Harold was born in Norfolk, where his father Henry, was station master at Helhoughton. Henry was married to Rosa and Harold was their fourth child and second son. By the time of the War, the family was living at 40 Parsonage Street, Heaton Norris and Harold was now also working for one of the railway companies. He was employed by the Great Central Railway at the Manchester offices of the Company's Audit Accountant. Nothing else is known of his private life except that a newspaper report of his death noted he was a keen athlete.
Harold was an early volunteer for the army and, like many young middle class men, joined the "Public Schools" Battalion of the Royal Fusiliers. He went overseas with the Battalion in November 1915. There are scant details of the days around when he died. On the 22 August, the Battalion took over a sector of the front line on the right hand edge of High Wood (scene of bloody fighting the month previous). The Battalion's War Diary has no entry for the 23rd. Harold is recorded as having died of wounds yet has no known grave. This suggests that he was wounded but died shortly afterwards, before he could be evacuated miles to the rear to a field hospital. He had probably been injured by an exploding German shell. He will have been buried close to where he died, perhaps only a few hundred yards behind the front line but the location of the grave will have been lost in the subsequent years of fighting.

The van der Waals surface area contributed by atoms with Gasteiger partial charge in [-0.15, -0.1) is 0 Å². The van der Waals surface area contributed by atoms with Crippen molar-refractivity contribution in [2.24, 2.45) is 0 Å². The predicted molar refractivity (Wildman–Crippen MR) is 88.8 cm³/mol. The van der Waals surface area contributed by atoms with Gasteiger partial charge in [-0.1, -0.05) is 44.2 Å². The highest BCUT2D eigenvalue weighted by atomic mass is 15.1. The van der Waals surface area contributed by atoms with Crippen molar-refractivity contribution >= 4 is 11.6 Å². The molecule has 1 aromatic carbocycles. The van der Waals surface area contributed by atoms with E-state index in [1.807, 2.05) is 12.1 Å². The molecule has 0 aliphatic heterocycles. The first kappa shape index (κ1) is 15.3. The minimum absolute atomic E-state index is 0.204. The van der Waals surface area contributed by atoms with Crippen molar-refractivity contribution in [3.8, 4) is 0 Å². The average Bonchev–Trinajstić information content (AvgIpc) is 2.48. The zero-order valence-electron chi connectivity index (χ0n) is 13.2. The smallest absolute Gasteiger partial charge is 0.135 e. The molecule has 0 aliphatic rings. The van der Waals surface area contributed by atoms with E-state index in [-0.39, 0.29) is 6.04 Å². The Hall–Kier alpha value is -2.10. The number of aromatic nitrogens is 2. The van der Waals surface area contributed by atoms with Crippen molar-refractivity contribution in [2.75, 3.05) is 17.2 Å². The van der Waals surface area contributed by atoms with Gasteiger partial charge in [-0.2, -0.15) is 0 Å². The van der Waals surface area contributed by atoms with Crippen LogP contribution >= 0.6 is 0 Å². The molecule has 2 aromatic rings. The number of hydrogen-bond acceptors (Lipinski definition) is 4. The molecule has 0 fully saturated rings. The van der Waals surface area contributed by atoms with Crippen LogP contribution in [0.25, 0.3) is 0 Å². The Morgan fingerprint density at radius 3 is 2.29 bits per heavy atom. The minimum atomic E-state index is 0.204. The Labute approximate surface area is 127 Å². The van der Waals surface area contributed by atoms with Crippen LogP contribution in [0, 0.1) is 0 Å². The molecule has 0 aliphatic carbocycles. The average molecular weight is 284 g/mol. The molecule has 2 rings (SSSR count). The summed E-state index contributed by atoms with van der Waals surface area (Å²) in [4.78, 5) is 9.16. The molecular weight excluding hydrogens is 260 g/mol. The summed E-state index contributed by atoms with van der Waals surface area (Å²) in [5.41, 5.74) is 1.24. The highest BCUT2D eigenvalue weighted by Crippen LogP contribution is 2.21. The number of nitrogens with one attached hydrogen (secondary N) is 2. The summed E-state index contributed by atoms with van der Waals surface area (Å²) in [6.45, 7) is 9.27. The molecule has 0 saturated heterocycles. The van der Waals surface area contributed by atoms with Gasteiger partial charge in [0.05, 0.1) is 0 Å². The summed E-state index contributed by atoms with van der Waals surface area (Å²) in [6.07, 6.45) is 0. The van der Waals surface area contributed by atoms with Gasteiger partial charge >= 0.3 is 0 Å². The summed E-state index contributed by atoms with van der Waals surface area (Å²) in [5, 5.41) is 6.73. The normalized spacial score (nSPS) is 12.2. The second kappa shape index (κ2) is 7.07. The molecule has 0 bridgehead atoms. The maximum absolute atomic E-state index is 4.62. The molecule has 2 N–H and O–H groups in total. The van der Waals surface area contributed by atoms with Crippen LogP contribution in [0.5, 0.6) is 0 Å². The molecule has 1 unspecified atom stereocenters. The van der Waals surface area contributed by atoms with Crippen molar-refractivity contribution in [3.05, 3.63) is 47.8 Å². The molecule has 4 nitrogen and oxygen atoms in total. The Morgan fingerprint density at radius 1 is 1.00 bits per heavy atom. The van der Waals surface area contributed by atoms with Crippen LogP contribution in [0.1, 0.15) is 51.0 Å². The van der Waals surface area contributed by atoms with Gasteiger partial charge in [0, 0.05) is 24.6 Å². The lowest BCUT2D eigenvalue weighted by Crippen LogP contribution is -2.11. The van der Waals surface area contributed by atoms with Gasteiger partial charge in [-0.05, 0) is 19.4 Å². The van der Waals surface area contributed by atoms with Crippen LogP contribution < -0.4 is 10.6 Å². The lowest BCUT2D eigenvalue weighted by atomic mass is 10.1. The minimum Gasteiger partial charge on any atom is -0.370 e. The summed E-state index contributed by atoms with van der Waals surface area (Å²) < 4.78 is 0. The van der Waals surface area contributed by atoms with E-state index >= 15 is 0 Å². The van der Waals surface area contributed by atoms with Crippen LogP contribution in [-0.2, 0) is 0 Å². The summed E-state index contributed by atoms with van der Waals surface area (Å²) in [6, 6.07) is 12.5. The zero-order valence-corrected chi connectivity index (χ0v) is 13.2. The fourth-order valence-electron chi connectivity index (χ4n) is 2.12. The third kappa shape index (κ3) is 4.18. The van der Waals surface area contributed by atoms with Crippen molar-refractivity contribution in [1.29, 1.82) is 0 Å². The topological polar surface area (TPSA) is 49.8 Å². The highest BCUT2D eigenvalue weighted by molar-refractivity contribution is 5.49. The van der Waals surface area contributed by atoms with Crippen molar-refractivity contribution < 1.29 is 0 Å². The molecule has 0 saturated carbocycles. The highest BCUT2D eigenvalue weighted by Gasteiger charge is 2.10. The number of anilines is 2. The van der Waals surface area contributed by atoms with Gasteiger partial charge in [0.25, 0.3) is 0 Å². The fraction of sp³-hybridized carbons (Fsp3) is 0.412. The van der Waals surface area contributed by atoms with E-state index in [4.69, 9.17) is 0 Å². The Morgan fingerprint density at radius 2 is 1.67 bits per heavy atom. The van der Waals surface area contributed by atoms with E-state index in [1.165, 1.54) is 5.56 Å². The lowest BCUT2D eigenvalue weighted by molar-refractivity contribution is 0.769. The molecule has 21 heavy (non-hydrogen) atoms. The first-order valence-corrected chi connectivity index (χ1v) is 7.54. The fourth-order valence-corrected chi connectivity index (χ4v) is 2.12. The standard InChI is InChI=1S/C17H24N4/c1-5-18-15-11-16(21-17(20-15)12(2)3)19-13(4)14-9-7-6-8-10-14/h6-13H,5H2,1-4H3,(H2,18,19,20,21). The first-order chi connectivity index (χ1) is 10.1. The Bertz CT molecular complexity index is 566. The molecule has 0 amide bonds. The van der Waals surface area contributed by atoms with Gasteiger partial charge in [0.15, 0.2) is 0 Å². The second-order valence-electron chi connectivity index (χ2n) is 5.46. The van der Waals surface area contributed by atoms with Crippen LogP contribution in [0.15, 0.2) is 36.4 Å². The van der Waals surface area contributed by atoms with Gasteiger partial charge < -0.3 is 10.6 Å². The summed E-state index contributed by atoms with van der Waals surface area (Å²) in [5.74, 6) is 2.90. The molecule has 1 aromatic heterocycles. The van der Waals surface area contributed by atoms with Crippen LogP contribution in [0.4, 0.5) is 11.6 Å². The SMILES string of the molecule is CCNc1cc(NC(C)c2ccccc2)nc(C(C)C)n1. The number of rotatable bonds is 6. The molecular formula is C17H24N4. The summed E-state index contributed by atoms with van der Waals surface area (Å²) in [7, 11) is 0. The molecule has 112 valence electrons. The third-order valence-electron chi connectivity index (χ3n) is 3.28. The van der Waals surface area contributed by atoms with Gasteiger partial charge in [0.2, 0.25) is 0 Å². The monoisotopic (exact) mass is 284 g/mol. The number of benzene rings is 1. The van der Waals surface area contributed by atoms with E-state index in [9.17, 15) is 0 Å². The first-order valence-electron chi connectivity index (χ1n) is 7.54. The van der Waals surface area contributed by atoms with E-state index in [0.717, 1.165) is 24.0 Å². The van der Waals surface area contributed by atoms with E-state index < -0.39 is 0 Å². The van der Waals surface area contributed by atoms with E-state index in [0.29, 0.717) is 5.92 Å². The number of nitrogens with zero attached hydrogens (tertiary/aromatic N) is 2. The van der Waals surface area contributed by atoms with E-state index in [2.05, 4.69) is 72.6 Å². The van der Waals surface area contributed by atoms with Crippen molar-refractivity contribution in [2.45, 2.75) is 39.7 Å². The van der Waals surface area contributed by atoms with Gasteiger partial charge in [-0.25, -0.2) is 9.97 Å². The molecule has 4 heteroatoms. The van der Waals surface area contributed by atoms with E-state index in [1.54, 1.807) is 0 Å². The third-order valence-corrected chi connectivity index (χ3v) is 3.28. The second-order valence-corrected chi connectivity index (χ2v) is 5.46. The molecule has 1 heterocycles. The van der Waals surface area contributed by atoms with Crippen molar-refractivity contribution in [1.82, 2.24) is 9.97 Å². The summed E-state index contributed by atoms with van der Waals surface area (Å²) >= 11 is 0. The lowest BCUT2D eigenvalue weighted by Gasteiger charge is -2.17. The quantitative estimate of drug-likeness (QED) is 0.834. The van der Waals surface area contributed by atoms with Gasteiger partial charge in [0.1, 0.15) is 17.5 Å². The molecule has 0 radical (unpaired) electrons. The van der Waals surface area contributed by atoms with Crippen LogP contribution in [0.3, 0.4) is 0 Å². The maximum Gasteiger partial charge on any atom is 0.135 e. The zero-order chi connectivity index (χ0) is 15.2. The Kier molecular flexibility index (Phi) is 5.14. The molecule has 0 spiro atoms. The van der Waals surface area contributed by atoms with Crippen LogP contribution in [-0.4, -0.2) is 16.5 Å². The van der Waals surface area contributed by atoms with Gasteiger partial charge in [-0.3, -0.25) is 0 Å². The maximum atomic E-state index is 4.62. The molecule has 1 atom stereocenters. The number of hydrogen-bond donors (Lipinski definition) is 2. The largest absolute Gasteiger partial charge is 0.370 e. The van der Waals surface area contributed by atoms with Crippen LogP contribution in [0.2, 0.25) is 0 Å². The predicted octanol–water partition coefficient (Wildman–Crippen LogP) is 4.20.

His older brother, William, is reported to have served with the Army Medical Corps and, also in 1916, undertook a now unknown act of bravery for which he was awarded the Military Medal.
When the War Graves Commission collated its casualty information in the early 1920s, Henry and Rosa Colville were living at 60 High Lever Road, North Kensington, London.